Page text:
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Contemporary%20Perspectives%20on%20Continuing%20Professional%20Development. Learn English with Subtitles – Applications Android sur Google Play. Language teachers and grammar – should we worry? (Part 1) Please note: this post was co-authored by Steve Smith of The Language Teacher toolkit (www.frenchteacher.net) Introduction This is the first of a series of posts on language teachers’ attitudes, beliefs, conceptions and practices in the realm of grammar teaching which will address the following questions: Do teachers know the target language grammar? What beliefs do teachers hold about conscious grammar instruction? Where do these beliefs come from? The present post will concern itself with the first of these five questions. The rise-fall-rise of Explicit Grammar Instruction Explicit Grammar Instruction (henceforth EGI) was the primary mode of language instruction from the Romans to the first half of the 20th century.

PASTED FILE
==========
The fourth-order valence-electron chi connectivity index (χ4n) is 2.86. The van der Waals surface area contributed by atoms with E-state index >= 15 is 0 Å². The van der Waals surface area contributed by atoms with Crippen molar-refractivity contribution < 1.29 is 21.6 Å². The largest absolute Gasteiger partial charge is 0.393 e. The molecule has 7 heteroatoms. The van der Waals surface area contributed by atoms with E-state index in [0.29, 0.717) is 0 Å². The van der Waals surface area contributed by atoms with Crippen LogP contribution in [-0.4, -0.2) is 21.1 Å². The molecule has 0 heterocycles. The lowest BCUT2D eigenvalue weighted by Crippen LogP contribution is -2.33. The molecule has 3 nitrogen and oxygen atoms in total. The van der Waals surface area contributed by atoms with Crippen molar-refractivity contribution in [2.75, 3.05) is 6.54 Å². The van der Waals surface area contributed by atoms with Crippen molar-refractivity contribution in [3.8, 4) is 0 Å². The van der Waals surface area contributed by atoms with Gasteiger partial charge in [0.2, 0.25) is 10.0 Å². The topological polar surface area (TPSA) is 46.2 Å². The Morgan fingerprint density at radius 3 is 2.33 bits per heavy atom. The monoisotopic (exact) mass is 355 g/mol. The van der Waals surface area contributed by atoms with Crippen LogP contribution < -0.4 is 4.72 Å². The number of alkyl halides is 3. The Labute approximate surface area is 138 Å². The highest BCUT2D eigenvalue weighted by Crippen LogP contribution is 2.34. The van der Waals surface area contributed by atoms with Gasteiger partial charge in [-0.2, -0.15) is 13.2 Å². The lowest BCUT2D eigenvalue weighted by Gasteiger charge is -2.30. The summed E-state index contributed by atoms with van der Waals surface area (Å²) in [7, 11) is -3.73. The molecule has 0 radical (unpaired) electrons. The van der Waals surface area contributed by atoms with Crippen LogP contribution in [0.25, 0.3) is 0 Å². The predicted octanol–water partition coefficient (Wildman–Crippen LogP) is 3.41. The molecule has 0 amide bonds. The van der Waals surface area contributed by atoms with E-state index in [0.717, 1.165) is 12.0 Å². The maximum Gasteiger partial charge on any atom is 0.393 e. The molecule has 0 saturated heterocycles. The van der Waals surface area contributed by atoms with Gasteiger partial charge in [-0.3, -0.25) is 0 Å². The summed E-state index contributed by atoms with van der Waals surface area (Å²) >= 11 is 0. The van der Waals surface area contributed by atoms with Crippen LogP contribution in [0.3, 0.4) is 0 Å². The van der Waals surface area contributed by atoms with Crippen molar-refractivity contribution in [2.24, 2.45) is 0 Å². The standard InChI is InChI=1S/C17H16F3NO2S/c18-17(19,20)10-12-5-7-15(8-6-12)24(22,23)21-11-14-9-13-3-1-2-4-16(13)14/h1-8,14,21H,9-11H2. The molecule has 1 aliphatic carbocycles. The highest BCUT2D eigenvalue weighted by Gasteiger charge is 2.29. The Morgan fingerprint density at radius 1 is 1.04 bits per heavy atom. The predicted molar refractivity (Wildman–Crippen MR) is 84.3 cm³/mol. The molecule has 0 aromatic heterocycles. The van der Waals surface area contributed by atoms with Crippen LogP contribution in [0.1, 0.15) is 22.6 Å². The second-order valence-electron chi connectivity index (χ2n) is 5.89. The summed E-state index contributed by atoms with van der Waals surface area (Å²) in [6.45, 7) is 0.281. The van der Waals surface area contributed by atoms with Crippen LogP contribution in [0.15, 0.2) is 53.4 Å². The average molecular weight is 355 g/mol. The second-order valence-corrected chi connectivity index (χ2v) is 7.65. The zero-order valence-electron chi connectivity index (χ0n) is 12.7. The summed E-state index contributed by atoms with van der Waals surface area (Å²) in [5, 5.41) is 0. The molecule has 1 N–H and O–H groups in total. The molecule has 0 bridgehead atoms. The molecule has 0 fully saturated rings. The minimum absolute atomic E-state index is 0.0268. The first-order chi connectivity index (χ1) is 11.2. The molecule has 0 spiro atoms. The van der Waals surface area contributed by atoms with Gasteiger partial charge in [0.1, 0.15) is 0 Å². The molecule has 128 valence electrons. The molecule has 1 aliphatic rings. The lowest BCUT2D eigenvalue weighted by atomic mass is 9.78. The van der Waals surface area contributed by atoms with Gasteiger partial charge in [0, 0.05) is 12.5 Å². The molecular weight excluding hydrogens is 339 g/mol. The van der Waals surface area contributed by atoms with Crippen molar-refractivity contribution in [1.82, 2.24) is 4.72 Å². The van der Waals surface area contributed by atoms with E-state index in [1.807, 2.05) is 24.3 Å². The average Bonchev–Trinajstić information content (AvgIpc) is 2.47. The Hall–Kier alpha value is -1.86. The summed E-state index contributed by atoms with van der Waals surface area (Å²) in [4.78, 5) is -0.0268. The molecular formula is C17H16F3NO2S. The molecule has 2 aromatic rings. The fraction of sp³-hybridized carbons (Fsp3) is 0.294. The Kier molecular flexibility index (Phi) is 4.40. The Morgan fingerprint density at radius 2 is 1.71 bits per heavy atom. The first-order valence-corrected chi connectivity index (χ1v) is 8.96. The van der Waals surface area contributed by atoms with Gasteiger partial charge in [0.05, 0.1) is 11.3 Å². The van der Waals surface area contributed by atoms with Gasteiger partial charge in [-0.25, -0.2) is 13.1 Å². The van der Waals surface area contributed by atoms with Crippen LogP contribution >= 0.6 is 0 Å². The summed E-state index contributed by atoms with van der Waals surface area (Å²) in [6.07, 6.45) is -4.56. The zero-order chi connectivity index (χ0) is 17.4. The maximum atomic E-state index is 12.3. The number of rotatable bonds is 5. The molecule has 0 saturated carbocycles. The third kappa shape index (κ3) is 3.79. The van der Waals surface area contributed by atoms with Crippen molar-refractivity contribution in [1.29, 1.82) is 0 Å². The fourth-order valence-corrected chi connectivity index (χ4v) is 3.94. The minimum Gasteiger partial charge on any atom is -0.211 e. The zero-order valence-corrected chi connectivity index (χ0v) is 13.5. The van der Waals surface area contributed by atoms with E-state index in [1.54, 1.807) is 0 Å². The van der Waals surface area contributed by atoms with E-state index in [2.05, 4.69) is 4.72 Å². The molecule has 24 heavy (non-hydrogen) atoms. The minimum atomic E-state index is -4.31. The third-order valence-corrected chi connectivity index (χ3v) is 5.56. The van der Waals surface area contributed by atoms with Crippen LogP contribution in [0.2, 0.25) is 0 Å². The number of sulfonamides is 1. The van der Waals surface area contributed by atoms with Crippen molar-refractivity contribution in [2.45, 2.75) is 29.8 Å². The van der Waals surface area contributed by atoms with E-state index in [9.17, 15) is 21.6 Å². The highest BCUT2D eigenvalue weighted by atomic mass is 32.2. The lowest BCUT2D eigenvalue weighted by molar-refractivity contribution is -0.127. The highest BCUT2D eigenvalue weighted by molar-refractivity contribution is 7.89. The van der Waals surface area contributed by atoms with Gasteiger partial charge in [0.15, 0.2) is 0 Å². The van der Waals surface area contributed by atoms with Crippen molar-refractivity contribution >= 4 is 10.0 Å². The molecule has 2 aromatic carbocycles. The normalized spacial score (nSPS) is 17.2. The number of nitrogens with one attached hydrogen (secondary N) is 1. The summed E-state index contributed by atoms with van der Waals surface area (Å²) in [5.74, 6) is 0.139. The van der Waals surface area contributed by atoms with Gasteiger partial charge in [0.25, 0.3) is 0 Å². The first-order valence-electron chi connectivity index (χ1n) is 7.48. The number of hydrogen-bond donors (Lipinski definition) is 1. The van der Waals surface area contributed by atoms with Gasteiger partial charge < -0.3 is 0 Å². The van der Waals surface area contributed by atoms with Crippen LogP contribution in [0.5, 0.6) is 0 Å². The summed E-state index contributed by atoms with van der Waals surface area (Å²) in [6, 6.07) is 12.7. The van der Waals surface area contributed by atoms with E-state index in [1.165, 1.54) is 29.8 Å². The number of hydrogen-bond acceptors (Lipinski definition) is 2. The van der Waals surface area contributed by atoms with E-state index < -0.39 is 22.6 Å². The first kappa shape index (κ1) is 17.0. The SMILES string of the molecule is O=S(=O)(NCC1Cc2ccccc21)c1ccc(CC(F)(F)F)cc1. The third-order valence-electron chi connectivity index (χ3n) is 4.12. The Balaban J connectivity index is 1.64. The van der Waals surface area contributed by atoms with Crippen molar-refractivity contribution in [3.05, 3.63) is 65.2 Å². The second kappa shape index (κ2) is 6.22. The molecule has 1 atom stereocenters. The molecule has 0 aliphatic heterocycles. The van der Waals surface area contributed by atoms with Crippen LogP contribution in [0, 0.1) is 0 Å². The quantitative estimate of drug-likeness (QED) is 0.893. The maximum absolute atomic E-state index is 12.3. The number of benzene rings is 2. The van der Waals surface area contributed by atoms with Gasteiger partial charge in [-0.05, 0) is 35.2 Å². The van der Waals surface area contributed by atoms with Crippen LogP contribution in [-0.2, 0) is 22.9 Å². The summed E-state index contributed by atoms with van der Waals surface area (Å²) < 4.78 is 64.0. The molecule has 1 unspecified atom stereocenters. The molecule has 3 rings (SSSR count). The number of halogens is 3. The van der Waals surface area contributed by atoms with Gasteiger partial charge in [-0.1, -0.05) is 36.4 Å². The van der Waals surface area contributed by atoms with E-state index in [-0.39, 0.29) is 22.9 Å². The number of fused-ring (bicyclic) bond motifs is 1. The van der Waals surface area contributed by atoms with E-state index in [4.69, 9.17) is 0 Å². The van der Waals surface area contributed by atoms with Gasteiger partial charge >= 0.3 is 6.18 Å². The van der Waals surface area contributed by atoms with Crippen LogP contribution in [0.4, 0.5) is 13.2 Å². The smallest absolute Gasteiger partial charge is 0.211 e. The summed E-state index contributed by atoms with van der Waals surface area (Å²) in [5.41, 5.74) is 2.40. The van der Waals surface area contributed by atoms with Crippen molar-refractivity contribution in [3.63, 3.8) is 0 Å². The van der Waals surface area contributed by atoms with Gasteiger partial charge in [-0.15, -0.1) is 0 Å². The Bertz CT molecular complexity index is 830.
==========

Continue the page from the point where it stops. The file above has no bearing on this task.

The effective integration of EGI into communicative language teaching or task-based learning is not without challenges. 3.Caveat Please also note that for reasons of space we shall discuss only studies which we deem as representative of each research strand and topic. 4. The Seven Best Film and Video Resource Sites - Kieran Donaghy.

As part of the launch of the website I’m organising a prize draw for my new book Film in Action. Everybody who subscribes to the website in February and March will be entered into the draw. This is the first in a series of posts in which I will look at what I think are some of the best websites, resources, books, short films, and videos for English language teachers and their students.

All of the posts will be titled ‘The Seven Best …‘ There is now a wealth of online video and film resources for both language teachers and their students. Here I’m going to recommend the seven sites that I have found most useful and engaging. Sites for students Learn English Teens Film UK A British Council website which gives learners the opportunity to watch amazing films made by young people, and do a variety of activities designed around the films.